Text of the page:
This has been rolling around and around in my head for a long time, noticing it here and there and well – everywhere – and finally I have to say something about it.
Animal activists, stop your use of the word “savage”! Stop saying “barbaric” and “savage” to describe acts against animals which you would like to paint in the worst of lights. Please, check yourselves: these words are of European and Greek descent and they are xenophobic, insulting, racist terms. You may care about animals, but if you preface your plea for justice with perjorative words, what you are showing is a lack of care for certain groups of humans who have been misunderstood and brutally persecuted by other groups of humans for centuries. Expand your vocabulary. Find time to think and take the words that really describe what you are thinking of, instead of reaching for the most sensational, attention-grabbing language you can think of: because it is drawing the wrong sort of attention.
I was just listening in on a ‘chat’ at an animal rights board, where Lee Hall was the invited speaker. Addressing tactics from some prominent publicity groups which involve sexist, racist and demeaning tactics, Hall asserts:
Thinking people don’t rush to hear about species bias from a source that shows little or no understanding of social hierarchy in any other context. – Lee Hall, http://arzone.ning.com (I’m including this quote with the understanding that the transcript of the conversation will soon be posted to that website. An interesting chat and a good swift briefing on the nature of Hall’s writing and work, for anyone who’s interested.)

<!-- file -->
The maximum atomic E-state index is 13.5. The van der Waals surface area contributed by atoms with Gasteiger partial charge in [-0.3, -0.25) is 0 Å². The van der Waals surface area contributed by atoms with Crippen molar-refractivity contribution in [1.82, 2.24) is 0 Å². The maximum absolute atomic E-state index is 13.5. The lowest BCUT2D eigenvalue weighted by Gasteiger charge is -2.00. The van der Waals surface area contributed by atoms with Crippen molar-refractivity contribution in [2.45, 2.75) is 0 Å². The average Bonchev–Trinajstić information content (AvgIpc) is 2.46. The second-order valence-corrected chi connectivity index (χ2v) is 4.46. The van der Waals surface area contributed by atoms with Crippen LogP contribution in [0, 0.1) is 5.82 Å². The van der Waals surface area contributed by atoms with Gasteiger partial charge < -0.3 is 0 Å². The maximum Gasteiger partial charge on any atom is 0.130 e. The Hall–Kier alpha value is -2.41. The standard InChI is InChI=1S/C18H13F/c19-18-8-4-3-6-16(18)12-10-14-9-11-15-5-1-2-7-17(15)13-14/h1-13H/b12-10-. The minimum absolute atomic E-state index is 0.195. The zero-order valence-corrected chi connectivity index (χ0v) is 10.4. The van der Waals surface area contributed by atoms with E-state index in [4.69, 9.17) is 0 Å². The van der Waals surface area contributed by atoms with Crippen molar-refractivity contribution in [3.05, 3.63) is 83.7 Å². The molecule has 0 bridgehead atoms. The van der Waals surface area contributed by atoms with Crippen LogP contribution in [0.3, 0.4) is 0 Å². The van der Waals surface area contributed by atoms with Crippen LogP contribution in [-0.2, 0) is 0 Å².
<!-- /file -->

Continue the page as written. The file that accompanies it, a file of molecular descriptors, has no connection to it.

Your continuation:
So that’s one thing I’ve been thinking of lately about language use. I mentioned in a comment on the previous post (about climate justice) how I have been challenged lately by several readers, who pointed out inconsistencies in the way I wrote about animals. In one post, I referred indirectly to animals as “things” – as in, “to put something on your plate;” in another one, I referred to an animal whose name I didn’t know as an “it.” In fact, I find that I repeatedly refer to animals as “it” if I look back on some of my writing. While referring to animals as ‘things’ was a surprising oversight, I found that I had to interrogate myself on the use of the word “it” to refer to animals.
I grew up in Victoria BC, and my grandparents lived in a nearby town called Comox, a town about three hours north by car. When I was a child we would visit there as often as possible, and one of my favourite things was to sit on the green shag carpet inside the circle of chairs where my loved ones sat, and watch the National Geographic documentaries that I couldn’t see at home. Documentaries about hippopotamus families and their mud holes, where they struggled to outlast the yearly dry season; documentaries about wolves, Bighorn sheep, cougars, tree frogs, undersea creatures … I can ascribe some of my early-formed love for animals to these documentaries, which showed free-living animals in their habitats, proud, powerful and doing what they have done for millenia. And in these documentaries, the narrator almost always calls the animals “it.” So my use of the word “it” for animals comes from biologists, from documentary film-makers, and in my mind is no denigration.
And yet … and yet I completely see the point of not calling an animal an “it” if I don’t call other humans “it” (and while some do in the stance of gender-neutral politics, I haven’t found myself comfortable with that term). Because to so many people, saying “it” about an animal is the same as calling it a “thing”: mindlessly, we carry on in the European ‘rational’ traditions that have taught us that animals are so far below us, they’re hardly even life forms. They’re just … well … things, that don’t really suffer the way we do, that don’t care about their own lives, and that we should use to our advantage because … well … it’s just what we’ve always done. In that context – the real context of most of the human world in relation to other animals – using “it” for animals becomes another way of continuing and not thinking about oppression.
And making a commitment to veganism means committing to interrogating all forms of oppression, and challenging ourselves to be better, more peaceful, more integrated and articulate people on all levels. So I dropped the “it” and re-wrote my blog post.
What do you think. About language, or more generally, about connections between oppressions.